Jump to content
Sign in to follow this  
dedkad

Coming to terms with my son's troop choice

Recommended Posts

hmmmmm,

 

So your upset that YOU, Adult, Don't get to go camping, backpacking and other outdoor adventures.

 

 

Sorry the BSA isn't a family outdoor adventure club.

 

May I suggest googling your town and add Outdoor Club or Hiking club or Canoe club and see what pops up.

 

 

Share this post


Link to post
Share on other sites

About 95% of adult volunteers in a scout unit consists of parents. Pretty hard to tell them to go someplace else if they are interested in doing outdoor activities and if they do the ranks of adult leadership is going to take a real nosedive.

 

Stosh

Share this post


Link to post
Share on other sites
Ya know these discussions bring up a key part that really frustrates me.

 

Stop asking what Troops can do for your pack. Boy Scouts do not exist to serve packs. Boy Scouts want to camp, hike, canoe, throw a football around and socialize with their friends. Asking them to go out of their way to help packs do things is very noble, but it's also fighting an upward battle.

 

Run some events for the packs? I run away from troops that do too many pack / troop events. Those troops usually have adults assigned to market the troops to the packs and have a heavy adult overhead on the scouts. IMHO, I do not think it is an indicator of a good troop at all. If anything, it concerns me about how much the adults are running things.

 

Den chiefs? Many scouts want to be den chiefs but it rarely works because of #1 scheduling conflicts (need to virtually double your scouting time because of separate meetings, separate place, separate days, etc) and #2 how to get there, coordinate and plan (non-leader parents don't want more driving / tracking especially for something that doesn't advance their son). In my experience, den chiefs only work when there is a yonger brother involved in the den ... AND the parent strongly encourages it.

 

If your cubs want to choose a good troop, stop looking asking what troops can do for your Webelos. Ask more about what have they done this last year and what are they doing the next year. Watch a troop meeting from the back of the room.

 

And ya know, if you are in a good pack with strong relationships with other adults that are in the associated troop, don't discount that. Your happiness with the adults leading the troop will greatly influence the success of your scout. IMHO and avoiding extremes, I think it is far more important than choosing the right troop.

 

 

I thank my stars your elsewhere.

 

Boy run Troop. So are the boys going to pick doing slave labor for a bunch of cub families or going and doing a survival or fishing camp out.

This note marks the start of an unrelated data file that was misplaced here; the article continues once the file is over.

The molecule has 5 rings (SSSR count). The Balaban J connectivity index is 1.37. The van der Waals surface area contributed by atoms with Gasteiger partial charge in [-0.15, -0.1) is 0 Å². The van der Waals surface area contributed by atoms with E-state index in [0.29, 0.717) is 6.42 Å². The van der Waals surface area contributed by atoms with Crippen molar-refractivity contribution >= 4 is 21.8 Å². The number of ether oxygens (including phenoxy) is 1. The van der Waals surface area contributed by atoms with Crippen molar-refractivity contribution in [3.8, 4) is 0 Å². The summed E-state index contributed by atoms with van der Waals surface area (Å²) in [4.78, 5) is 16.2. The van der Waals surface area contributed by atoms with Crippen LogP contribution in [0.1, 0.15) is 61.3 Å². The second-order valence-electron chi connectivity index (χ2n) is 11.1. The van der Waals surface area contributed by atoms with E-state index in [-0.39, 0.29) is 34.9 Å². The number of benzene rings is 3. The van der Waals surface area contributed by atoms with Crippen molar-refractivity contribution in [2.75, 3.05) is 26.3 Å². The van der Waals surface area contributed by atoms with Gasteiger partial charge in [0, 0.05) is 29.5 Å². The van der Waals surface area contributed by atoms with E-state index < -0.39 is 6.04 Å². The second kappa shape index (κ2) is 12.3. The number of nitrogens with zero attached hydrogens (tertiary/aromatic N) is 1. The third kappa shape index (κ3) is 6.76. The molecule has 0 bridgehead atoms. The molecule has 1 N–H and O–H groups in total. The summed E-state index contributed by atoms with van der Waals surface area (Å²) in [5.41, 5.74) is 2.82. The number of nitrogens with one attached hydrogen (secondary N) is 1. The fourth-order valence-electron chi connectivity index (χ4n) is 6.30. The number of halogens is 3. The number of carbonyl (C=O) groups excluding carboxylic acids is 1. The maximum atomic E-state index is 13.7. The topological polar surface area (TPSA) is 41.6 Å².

Because of equipment damage we do not loan or share equipment with the pack. We do not help with family campout.

 

We do host the Webelos camping weekends and will bring them to our meetings and teach any skill asked.

 

 

So if your A CM and I know that you are troop shopping, why should I help you, there is no loyalty there????? Return on investment.

 

Why should YOUR attitude toward the troop leadership have any impact on your scouts success???? Does your scout like his patrol mates??? Enjoy the Program???? Can you afford the program cost????? Does he want to advance and his he????

 

 

Bottom line......It is the lads choice and sounds like he did right by him. That is all one can ask.

Share this post


Link to post
Share on other sites
hmmmmm,

 

So your upset that YOU, Adult, Don't get to go camping, backpacking and other outdoor adventures.

 

 

Sorry the BSA isn't a family outdoor adventure club.

 

May I suggest googling your town and add Outdoor Club or Hiking club or Canoe club and see what pops up.

 

I get plenty of camping, backpacking and outdoor adventures on my own time with adults and/or family. I don't need Boy Scouts to do that. What I was trying to say is that I am disappointed over the lost opportunity for this troop to stop it's dwindling numbers and get it turned around with a new influx of boys.

Share this post


Link to post
Share on other sites
Ya know these discussions bring up a key part that really frustrates me.

 

Stop asking what Troops can do for your pack. Boy Scouts do not exist to serve packs. Boy Scouts want to camp, hike, canoe, throw a football around and socialize with their friends. Asking them to go out of their way to help packs do things is very noble, but it's also fighting an upward battle.

 

Run some events for the packs? I run away from troops that do too many pack / troop events. Those troops usually have adults assigned to market the troops to the packs and have a heavy adult overhead on the scouts. IMHO, I do not think it is an indicator of a good troop at all. If anything, it concerns me about how much the adults are running things.